Effectiveness is a Conjunction of Multipliers

FWIW I think superlinear returns are plausible even for research problems with long timelines, I'd just guess that the returns are less superlinear, and that it's harder to increase the number of work hours for deep intellectual work. So I quite strongly agree with your original point.

Reviews of "Is power-seeking AI an existential risk?"

Very cool!

It would be convenient to have the specific questions that people give probabilities for (e.g. I think "timelines" refers to the year 2070?)

Effectiveness is a Conjunction of Multipliers

Similarly, speed matters in quant trading not primarily because of real-world influence on the markets, but because you're competing for speed with other traders.

1Mathieu Putz4mo
Fair, that makes sense! I agree that if it's purely about solving a research problem with long timelines, then linear or decreasing returns seem very reasonable. I would just note that speed-sensitive considerations, in the broad sense you use it, will be relevant to many (most?) people's careers, including researchers to some extent (reputation helps doing research: more funding, better opportunities for collaboration etc). But I definitely agree there are exceptions and well-established AI safety researchers with long timelines may be in that class.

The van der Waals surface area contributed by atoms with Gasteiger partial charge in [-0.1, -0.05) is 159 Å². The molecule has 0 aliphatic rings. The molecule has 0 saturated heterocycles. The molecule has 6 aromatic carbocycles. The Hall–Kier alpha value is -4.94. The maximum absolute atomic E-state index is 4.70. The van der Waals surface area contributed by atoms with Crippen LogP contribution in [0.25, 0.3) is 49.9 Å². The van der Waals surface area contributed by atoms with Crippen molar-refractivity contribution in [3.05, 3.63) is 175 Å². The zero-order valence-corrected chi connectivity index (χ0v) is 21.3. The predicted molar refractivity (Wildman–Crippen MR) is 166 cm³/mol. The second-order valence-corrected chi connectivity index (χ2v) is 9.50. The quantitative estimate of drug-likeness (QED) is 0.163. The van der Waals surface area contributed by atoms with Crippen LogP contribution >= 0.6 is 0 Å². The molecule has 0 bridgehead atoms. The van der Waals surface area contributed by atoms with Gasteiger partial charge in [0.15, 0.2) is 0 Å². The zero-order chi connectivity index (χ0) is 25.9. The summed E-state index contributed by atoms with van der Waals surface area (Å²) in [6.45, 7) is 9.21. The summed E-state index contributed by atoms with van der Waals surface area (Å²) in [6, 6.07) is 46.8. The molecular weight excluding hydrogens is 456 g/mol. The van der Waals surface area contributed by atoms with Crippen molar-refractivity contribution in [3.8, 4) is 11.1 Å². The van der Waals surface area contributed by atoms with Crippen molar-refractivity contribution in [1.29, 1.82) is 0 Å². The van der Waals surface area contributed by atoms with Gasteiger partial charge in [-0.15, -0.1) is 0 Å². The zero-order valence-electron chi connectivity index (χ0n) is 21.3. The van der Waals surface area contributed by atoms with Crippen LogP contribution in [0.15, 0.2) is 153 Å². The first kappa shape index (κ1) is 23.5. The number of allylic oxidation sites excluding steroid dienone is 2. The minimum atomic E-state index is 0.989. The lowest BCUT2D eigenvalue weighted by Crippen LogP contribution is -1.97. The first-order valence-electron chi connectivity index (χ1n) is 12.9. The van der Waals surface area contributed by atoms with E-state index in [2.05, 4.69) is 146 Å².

Effectiveness is a Conjunction of Multipliers

The examples you give fit my notion of speed - you're trying to make things happen faster than the people with whom you're competing for seniority/reputation.

Similarly, speed matters in quant trading not primarily because of real-world influence on the markets, but because you're competing for speed with other traders.

Effectiveness is a Conjunction of Multipliers

A key question for whether there are strongly superlinear returns seems to be the speed at which reality moves. For quant trading and crypto exchanges in particular, this effect seems really strong, and FTX's speed is arguably part of why it was so successful. This likely also applies to the early stages of a novel pandemic, or AI crunch time. In other areas (perhaps, research that's mainly useful for long AI timelines), it may apply less strongly.

2Mathieu Putz4mo
I agree that superlinearity is way more pronounced in some cases than in others. However, I still think there can be some superlinear terms for things that aren't inherently about speed. E.g. climbing seniority levels or getting a good reputation with ever larger groups of people.
The Vultures Are Circling